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Anterior Hip Replacement

Anterior hip replacement is one of three common approaches (anterior, lateral and posterior) used to place a total hip replacement. It involves approaching surgery from the front of the hip joint (as opposed to the side or back of the joint).

Hip replacement surgery is one of the most successful surgical procedures of all time . It is extremely effective in alleviating pan caused by arthritis, injuries, and many other hip conditions.
The anterior approach to hip replacement, in particular, has seen a resurgence in recent years. Several surgeons at Orthopaedics SA offer the approach from hospitals across Adelaide.
Also called a minimally invasive hip replacement, this approach offers a range of benefits that can make it a great alternative to a conventional hip replacement.
If you have hip arthritis, please arrange a consultation with one of our highly qualified joint replacement surgeons to discuss how we can optimise treatment for you.

Anterior approach hip replacement allows insertion of a hip prosthesis between muscles on the front of the hip. This is a different approach to the more commonly used posterior or lateral approaches which require splitting or cutting muscles or tendons. There may be advantages with regards to operative pain and mobility in the first 6 weeks after surgery. While early recovery is important, the main focus of joint replacement is long term outcomes.

Anterior approach hip replacement uses the interval between the sartorius and tensor fascia lata muscles. The new hip is inserted with the help of gentle leg manipulation and special instruments.

Selection of the most appropriate and safest approach to surgery depends upon a number of factors, some of which relate specifically to the patient. These can include the patient’s condition, body shape and the anatomy of the patient’s hip joint.

The benefits and risks of anterior hip replacement are the same as all approaches. The main benefits are pain relief and improvement in function, walking, and quality of life. See our hip replacement information for risks of surgery.

Hip replacements performed via any approach are very successful. Some (but not all) studies report advantages from an anterior approach with regards to operative pain and mobility in the first 6 weeks.

‘Anterior’ means that the surgeon accesses the hip bone from the front of the hip, rather than the side (lateral) or back (posterior) of the hip.

Because of the way the hip’s muscles are positioned, accessing the bone from the front means the surgeon does not need to cut through any major muscles or detach them from the bone. Instead, they can work between the muscles while they replace the joint.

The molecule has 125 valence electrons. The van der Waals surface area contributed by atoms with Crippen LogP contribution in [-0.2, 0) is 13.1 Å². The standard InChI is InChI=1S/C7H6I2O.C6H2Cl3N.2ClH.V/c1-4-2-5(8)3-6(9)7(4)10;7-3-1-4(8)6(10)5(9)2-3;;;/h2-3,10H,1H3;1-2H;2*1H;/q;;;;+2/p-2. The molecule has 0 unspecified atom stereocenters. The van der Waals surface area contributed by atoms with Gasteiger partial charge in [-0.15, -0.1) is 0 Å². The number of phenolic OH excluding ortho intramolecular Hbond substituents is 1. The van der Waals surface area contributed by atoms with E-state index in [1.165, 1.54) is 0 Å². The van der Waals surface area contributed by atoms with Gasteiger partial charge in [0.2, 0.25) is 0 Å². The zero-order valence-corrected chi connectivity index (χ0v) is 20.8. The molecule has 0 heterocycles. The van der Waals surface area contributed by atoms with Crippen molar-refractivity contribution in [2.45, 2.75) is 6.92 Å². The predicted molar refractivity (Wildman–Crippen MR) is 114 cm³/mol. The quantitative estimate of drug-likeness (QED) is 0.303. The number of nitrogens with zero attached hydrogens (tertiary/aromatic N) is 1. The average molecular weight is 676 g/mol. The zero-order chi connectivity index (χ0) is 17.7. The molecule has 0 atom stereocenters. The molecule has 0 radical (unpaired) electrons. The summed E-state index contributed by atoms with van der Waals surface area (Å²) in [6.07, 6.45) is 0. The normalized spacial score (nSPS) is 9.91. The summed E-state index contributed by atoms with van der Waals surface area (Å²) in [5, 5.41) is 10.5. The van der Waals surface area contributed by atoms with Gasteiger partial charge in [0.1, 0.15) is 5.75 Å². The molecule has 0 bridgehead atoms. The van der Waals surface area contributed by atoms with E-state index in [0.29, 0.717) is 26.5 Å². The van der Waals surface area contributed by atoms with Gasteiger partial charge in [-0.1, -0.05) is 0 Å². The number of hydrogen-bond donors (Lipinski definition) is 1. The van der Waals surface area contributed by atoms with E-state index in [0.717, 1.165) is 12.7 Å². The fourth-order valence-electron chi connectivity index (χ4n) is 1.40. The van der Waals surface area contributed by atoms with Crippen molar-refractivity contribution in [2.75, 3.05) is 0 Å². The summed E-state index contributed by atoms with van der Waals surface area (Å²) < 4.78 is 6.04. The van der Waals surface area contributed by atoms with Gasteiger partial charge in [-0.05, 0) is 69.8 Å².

This means there is less muscle and soft tissue damage, which may lead to a faster recovery and improved outcomes after surgery. Some people also believe this helps stabilise the hip and decreases the risk of dislocation while in recovery.

Anterior hip replacement isn’t necessarily better or worse than a lateral or posterior hip replacement. All approaches have their benefits and fallbacks.

Current evidence shows that patients who have direct anterior hip replacements have shorter hospital stays and faster recovery in the early post-operative stages. However, there is not enough evidence to show that the anterior approach has better long-term results than lateral or posterior approaches.


You may be eligible for an anterior hip replacement if:
· Your hip pain affects your day-to-day life
· Your symptoms are not alleviated by nonsurgical treatments
· You are relatively healthy overall aside from your hip pain
However, the approach is not suitable for everyone and not all orthopaedic surgeons perform anterior hip replacement. If you believe you are suitable but have not been offered anterior hip replacement as an option, you may request a referral to an Orthopaedics SA surgeon who specialises in the area.
You also may not be eligible if you:
· Use nicotine products (including tobacco and vape products) – Nicotine increases your risk for complications during and after surgery, making an anterior hip replacement more dangerous.

· Are very muscular or overweight – anterior hip replacement is performed through a smaller incision over the front of the hip and access is not possible for all body shapes/sizes.
· Have significant medical conditions which could affect your recovery.

Studies have shown that anterior hip replacement is associated with significantly shorter hospital stays, greater functional rehabilitation, and lower levels of pain in the early recovery period .
Reported benefits of anterior approach hip replacement include:
· Smaller surgical incision and resulting scar
· Fewer precautions after surgery
· Less risk of hip dislocation
· Lower risk of different leg lengths after the surgery
· Less pain in early recovery
However, it is important to know that some studies have shown little to no difference between the anterior approach and other methods in these areas. As a result, consulting with your surgeon is important to determine the best hip replacement option for you.

Anterior hip replacement has been performed since at least 1881 . As a result, it has been heavily practiced and researched by orthopaedic surgeons in Australia and around the world. It is considered very safe and effective when performed correctly.

While anterior hip replacement has a host of benefits, it may not be the right approach for everyone.
When you book a consultation with an Orthopaedics SA surgeon, they will examine your hip, review your test results and personal medical history to determine if the anterior approach is right for you. Your surgeon will then explain all your treatment options and help you reach an informed decision about what is best for your health.

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